JC: I wanted to speak with you and see what you thought of the test results we got back. As you know, some of the locals actually came back even higher than mine.
MH: First you have to remember the setting -- this is New Orleans and the Gulf Coast; there is a history and a context in which things need to be placed. In my specialty, which is occupational and environmental medicine, there are not many of us who are board certified who actually take care of patients. The bulk of the physicians in our specialty are medical advisors or medical directors to large corporations, and many have never met a chemical they didn't like. Sort of like Will Rogers. Part of the context is there is a physician whose name is Victor Alexander who was a specialist in my field. He worked in New Orleans at the Oxnar clinic and was seeing a lot of patients who worked for the petroleum companies and was reportedly fired for all of the work he did for his patients as opposed to the petroleum companies -- what a doctor is supposed to do. So Victor Alexander then goes into private practice and the New Orleans police came and arrested him for robbing a bank.
MH: Yea, it gets way crazier. This is a guy who was doing very well personally, economically -- it came out in trial that he had a half a million dollars in the bank and was making plenty of money. It is unlikely in terms of motive that he would rob a bank for 2,500 dollars. The video from the bank was analyzed by the retired chief of criminal identification for the FBI; he said there was no way it could have been Dr. Alexander robbing this bank. He went to trial twice, the judge threw out a lot of evidence that would have exonerated him and he was sent to prison for robbing a bank. The Louisiana State Medical Society refused to take away his license. Many physicians who do work or potentially could do work or have knowledge of the area in New Orleans know the story about Victor Alexander. The message is quite clear: Don't mess around with the petroleum industry.
JC: I have been working mainly in the Orange Beach/Gulf Shores area of Alabama, and that's where I got sick.
MH: Have you had a CAT scan?
JC: Not yet, although they want to do one at the National Jewish Respiratory Center in Denver.
MH: You have to do that. I was chairman of the Occupational and Environmental medicine section of the American College of Chest Physicians so I have a lot of experience in this. You really need to be seen by a physician who understands this is serious.
JC: It's on the schedule when I get back to Colorado. What do you see when you look at the test results from myself and the other people down here? What do they tell you?
MH: Let me tell you one more thing before I forget. I think that the only way to come close to getting the ultimate answer down there is to -- there has to be a federal task force if you will. A federal effort where there would be half a dozen or a dozen specialists in this field who would have the protection of the government either temporary commissions from the U. S. public health service or something like that. Who would be responsible for organizing all the science and all the medicine and trying to get people to deliver care down there. I just don't think you are going to get many volunteers unless they know they have the protection of the government. The annals of environmental diseases are strewn with stories about physicians who have had their lives ruined.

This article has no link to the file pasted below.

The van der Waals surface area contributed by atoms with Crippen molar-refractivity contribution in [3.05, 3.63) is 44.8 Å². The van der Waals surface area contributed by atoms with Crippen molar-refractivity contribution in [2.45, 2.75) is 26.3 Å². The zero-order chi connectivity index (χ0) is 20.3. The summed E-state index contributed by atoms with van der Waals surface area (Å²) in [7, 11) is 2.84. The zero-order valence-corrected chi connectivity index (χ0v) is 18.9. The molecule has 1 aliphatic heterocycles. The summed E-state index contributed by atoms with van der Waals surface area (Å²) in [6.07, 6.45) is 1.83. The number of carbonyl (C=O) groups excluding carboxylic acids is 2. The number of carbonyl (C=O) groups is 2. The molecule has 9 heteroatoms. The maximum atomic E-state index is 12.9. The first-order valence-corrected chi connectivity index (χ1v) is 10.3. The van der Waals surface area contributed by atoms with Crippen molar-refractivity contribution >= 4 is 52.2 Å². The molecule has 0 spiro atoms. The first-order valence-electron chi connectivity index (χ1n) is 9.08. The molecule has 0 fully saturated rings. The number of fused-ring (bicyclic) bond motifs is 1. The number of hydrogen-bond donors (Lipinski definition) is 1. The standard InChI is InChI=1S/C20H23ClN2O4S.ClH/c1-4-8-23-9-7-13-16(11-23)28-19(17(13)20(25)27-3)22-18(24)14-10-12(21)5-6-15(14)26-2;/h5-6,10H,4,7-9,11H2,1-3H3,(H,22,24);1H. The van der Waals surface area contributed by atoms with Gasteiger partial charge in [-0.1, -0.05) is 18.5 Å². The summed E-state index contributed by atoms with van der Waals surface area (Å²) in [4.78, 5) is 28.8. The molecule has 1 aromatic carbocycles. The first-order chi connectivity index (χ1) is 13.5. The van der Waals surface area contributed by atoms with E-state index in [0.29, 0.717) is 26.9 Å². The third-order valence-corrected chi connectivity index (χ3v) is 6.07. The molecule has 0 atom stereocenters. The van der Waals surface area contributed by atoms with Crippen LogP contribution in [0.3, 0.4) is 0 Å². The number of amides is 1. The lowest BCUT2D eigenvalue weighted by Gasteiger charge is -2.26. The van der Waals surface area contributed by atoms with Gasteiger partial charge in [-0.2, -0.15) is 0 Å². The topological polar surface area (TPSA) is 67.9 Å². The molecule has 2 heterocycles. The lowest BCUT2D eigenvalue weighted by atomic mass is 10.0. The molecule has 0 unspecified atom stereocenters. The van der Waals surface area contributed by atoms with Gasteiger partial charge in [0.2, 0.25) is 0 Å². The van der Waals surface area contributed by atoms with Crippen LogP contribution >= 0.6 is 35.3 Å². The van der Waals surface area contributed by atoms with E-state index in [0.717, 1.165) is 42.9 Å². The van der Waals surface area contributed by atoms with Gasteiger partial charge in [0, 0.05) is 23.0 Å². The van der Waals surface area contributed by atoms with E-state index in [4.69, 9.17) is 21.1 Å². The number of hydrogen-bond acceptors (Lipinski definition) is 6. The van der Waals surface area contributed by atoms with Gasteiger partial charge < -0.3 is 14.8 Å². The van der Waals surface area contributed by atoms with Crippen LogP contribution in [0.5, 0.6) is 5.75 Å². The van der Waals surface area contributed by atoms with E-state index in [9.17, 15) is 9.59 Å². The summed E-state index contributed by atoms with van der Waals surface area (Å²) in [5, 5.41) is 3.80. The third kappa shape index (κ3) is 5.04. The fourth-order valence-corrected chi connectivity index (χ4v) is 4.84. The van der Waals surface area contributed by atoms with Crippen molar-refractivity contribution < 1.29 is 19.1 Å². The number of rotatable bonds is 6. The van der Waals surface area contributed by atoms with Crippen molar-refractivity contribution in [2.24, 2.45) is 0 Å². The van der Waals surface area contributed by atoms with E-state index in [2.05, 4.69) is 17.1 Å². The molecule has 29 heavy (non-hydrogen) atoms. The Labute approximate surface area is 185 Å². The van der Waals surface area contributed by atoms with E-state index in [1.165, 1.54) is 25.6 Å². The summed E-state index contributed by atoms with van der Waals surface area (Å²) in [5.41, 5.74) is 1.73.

JC: The impacts of what is happening down here is are so big it's very hard to wrap your head around it.
MH: I will give you one other example while we are talking about it. In the early 1990s I had called a bunch of cases, I saw patients who were sick from their environment who worked for Dow and DOW Chemical and a couple of the steel mills. In an eighteen month period I had one Blue Cross Blue Shield audit, two Medicare audits, a Michigan Employment Security Commission audit, a USAID Inspector General's audit, and I was the target of a federal grand jury investigation. After two years and tens of thousands of dollars Medicare thanked me for teaching them how to catch a crook, apologized for bothering me -- I told them how they could catch crooks and they thanked me. The US government, the local FBI office actually called my attorney and said they really weren't able to find anything and my attorney who is a former US Attorney said that the government never calls when they have investigated somebody they just leave them dangling for the rest of their lives. The degree of harassment towards physicians is enormous, which I think is part of the reason -- because of the conflicting forces at work in the Gulf, because of the probably less than half truths that are floating around that there needs to be a federal task force of independent physicians and scientists who have the protection and full faith of the United States. The way the system works, I think it would mean temporary commissions in the public health service. I don't think even the oil companies that work down there would try and bump off a guy who works with the public health service.